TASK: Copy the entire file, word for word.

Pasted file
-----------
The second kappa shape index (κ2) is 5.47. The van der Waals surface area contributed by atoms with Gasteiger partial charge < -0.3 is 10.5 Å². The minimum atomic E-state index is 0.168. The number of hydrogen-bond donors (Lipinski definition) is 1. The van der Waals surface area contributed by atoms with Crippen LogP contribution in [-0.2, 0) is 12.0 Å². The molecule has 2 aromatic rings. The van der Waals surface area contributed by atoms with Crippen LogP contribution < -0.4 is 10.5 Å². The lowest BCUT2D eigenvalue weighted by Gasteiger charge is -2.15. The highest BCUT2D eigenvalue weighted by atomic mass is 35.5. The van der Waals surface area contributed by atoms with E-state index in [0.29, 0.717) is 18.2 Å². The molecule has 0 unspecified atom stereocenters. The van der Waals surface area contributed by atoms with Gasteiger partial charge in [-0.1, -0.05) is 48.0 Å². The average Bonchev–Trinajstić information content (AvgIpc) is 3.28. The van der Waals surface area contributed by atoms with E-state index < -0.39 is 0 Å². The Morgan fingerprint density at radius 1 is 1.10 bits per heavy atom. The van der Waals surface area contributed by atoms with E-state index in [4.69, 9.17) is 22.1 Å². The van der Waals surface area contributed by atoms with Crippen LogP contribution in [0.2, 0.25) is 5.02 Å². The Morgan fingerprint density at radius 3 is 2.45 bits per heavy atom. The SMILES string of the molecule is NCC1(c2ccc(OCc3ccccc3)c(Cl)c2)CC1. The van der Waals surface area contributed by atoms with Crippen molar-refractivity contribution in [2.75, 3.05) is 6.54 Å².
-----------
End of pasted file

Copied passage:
The second kappa shape index (κ2) is 5.47. The van der Waals surface area contributed by atoms with Gasteiger partial charge < -0.3 is 10.5 Å². The minimum atomic E-state index is 0.168. The number of hydrogen-bond donors (Lipinski definition) is 1. The van der Waals surface area contributed by atoms with Crippen LogP contribution in [-0.2, 0) is 12.0 Å². The molecule has 2 aromatic rings. The van der Waals surface area contributed by atoms with Crippen LogP contribution < -0.4 is 10.5 Å². The lowest BCUT2D eigenvalue weighted by Gasteiger charge is -2.15. The highest BCUT2D eigenvalue weighted by atomic mass is 35.5. The van der Waals surface area contributed by atoms with E-state index in [0.29, 0.717) is 18.2 Å². The molecule has 0 unspecified atom stereocenters. The van der Waals surface area contributed by atoms with Gasteiger partial charge in [-0.1, -0.05) is 48.0 Å². The average Bonchev–Trinajstić information content (AvgIpc) is 3.28. The van der Waals surface area contributed by atoms with E-state index < -0.39 is 0 Å². The Morgan fingerprint density at radius 1 is 1.10 bits per heavy atom. The van der Waals surface area contributed by atoms with E-state index in [4.69, 9.17) is 22.1 Å². The van der Waals surface area contributed by atoms with Crippen LogP contribution in [0.2, 0.25) is 5.02 Å². The Morgan fingerprint density at radius 3 is 2.45 bits per heavy atom. The SMILES string of the molecule is NCC1(c2ccc(OCc3ccccc3)c(Cl)c2)CC1. The van der Waals surface area contributed by atoms with Crippen molar-refractivity contribution in [2.75, 3.05) is 6.54 Å².